How agriculture was not the complete and total basis for American economies in the north and south during the 17th century

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The English colonies in the New World were not started for the purpose of being long-term settlements. In 1606, King James I of England granted the Virginia Company of London, a joint-stock company, a charter for settling in the area of present-day Virginia (The American Pageant, p. 28). The purpose was to gain a quick profit, but instead it hatched the beginning of a major colonization experiment. Beginning in Jamestown, colonization spread north up to present-day Maine, and south down to present-day Georgia. As the colonies developed, they were put into two categories; northern and southern. Topography, climate, and the various motivations for colonizing had a large influence on the economies of the two parts of English America. Although some may believe that agriculture was the economy of all of the English colonies, the effects of topography, climate, and motivations for colonization separated the economies of the northern and southern colonies.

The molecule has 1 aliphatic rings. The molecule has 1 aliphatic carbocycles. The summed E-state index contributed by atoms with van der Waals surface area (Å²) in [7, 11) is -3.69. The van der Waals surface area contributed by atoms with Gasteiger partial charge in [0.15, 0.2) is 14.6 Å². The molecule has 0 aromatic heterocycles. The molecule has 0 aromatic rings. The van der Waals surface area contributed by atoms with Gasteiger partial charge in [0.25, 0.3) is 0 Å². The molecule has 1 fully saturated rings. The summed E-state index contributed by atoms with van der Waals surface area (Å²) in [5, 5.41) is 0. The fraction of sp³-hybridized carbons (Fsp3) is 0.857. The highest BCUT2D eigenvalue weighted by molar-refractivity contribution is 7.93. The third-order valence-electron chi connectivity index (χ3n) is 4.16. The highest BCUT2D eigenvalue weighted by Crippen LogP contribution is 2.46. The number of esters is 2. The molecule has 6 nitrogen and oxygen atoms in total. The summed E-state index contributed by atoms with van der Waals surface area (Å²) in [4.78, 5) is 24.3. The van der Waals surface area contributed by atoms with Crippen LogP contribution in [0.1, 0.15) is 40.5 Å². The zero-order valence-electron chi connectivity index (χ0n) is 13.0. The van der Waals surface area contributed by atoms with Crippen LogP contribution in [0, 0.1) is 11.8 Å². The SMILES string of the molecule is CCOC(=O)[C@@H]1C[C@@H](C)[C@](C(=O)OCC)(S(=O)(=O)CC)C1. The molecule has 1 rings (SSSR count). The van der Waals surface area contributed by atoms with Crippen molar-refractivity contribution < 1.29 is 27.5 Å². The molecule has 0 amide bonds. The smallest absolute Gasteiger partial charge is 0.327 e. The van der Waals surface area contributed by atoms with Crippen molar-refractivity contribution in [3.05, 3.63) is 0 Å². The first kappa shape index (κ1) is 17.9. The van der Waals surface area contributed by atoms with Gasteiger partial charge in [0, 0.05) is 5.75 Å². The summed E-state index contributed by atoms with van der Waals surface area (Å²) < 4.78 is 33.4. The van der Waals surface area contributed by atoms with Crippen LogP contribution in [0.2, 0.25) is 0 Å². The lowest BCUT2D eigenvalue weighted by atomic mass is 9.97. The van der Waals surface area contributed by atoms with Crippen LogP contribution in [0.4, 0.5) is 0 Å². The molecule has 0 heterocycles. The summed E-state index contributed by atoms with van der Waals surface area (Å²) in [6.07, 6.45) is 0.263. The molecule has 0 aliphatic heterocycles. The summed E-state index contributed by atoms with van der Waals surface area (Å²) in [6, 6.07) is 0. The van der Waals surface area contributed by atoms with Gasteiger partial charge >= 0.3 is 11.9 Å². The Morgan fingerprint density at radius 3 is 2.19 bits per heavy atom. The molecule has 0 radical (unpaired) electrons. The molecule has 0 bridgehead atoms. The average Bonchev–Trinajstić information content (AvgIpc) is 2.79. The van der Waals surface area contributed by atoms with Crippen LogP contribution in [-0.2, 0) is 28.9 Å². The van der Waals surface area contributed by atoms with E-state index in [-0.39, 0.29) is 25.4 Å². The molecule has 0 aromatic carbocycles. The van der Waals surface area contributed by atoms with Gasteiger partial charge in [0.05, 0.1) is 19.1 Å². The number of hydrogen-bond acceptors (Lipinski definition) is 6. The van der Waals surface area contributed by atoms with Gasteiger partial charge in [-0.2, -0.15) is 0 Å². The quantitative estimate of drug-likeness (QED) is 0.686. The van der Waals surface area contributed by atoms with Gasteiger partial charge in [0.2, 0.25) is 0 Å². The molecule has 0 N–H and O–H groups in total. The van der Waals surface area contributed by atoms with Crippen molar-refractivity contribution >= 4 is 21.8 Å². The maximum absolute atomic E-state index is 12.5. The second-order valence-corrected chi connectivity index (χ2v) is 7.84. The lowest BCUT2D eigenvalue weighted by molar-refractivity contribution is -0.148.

Topography was the main influence on the economies of the northern and southern colonies. Comparing the two, the north, especially New England, had thin, rocky, soil, making farming difficult (An Outline of American History). As an exception, the "breadbasket colonies," which consisted of New York, New Jersey, and Pennsylvania, were able to harvest wheat. Because of New England's poor surface features, it became industrial. Cities like Boston and Philadelphia were used to collect the agricultural products, and export them (Kulikoff). The south, on the other hand, had extremely fertile soil, which is why they were very agricultural. The southern economy was called a plantation economy. Although they produced so many crops, they had few inland rivers in which they could use for exporting. That is why they shipped their crops north (Wood). Agricultural products, such as wheat, corn, tobacco, and rice, were in high demand in England and...